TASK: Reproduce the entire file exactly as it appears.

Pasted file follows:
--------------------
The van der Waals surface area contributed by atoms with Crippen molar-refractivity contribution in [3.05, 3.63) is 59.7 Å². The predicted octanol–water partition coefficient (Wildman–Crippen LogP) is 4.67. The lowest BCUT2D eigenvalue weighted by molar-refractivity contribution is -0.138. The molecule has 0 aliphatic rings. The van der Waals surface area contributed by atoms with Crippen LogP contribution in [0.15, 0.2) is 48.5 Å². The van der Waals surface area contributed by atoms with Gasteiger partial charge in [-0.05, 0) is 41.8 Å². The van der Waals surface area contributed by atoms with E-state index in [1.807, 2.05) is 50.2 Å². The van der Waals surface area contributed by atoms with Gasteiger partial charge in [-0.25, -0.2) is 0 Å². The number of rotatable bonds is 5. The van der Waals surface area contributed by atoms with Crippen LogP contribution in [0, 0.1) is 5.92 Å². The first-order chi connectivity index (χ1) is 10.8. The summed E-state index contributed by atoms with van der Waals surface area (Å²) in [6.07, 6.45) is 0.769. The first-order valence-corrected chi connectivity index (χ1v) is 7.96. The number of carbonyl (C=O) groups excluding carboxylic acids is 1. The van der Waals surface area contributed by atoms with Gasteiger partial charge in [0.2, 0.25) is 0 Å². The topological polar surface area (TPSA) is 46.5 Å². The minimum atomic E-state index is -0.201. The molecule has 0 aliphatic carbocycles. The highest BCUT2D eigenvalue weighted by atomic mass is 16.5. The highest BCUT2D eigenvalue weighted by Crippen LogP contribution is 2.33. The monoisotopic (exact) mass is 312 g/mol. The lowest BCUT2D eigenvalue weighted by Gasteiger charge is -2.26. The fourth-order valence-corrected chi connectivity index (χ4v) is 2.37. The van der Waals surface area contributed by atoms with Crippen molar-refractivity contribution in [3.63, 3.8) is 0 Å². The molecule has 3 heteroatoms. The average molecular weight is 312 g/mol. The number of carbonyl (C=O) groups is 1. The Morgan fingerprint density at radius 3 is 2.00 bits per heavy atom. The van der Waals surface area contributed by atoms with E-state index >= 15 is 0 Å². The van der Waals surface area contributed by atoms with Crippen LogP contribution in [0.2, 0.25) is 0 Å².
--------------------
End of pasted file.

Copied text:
The van der Waals surface area contributed by atoms with Crippen molar-refractivity contribution in [3.05, 3.63) is 59.7 Å². The predicted octanol–water partition coefficient (Wildman–Crippen LogP) is 4.67. The lowest BCUT2D eigenvalue weighted by molar-refractivity contribution is -0.138. The molecule has 0 aliphatic rings. The van der Waals surface area contributed by atoms with Crippen LogP contribution in [0.15, 0.2) is 48.5 Å². The van der Waals surface area contributed by atoms with Gasteiger partial charge in [-0.05, 0) is 41.8 Å². The van der Waals surface area contributed by atoms with E-state index in [1.807, 2.05) is 50.2 Å². The van der Waals surface area contributed by atoms with Gasteiger partial charge in [-0.25, -0.2) is 0 Å². The number of rotatable bonds is 5. The van der Waals surface area contributed by atoms with Crippen LogP contribution in [0, 0.1) is 5.92 Å². The first-order chi connectivity index (χ1) is 10.8. The summed E-state index contributed by atoms with van der Waals surface area (Å²) in [6.07, 6.45) is 0.769. The first-order valence-corrected chi connectivity index (χ1v) is 7.96. The number of carbonyl (C=O) groups excluding carboxylic acids is 1. The van der Waals surface area contributed by atoms with Gasteiger partial charge in [0.2, 0.25) is 0 Å². The topological polar surface area (TPSA) is 46.5 Å². The minimum atomic E-state index is -0.201. The molecule has 0 aliphatic carbocycles. The highest BCUT2D eigenvalue weighted by atomic mass is 16.5. The highest BCUT2D eigenvalue weighted by Crippen LogP contribution is 2.33. The monoisotopic (exact) mass is 312 g/mol. The lowest BCUT2D eigenvalue weighted by Gasteiger charge is -2.26. The fourth-order valence-corrected chi connectivity index (χ4v) is 2.37. The van der Waals surface area contributed by atoms with Crippen molar-refractivity contribution in [3.63, 3.8) is 0 Å². The molecule has 3 heteroatoms. The average molecular weight is 312 g/mol. The number of carbonyl (C=O) groups is 1. The Morgan fingerprint density at radius 3 is 2.00 bits per heavy atom. The van der Waals surface area contributed by atoms with E-state index >= 15 is 0 Å². The van der Waals surface area contributed by atoms with Crippen LogP contribution in [0.2, 0.25) is 0 Å².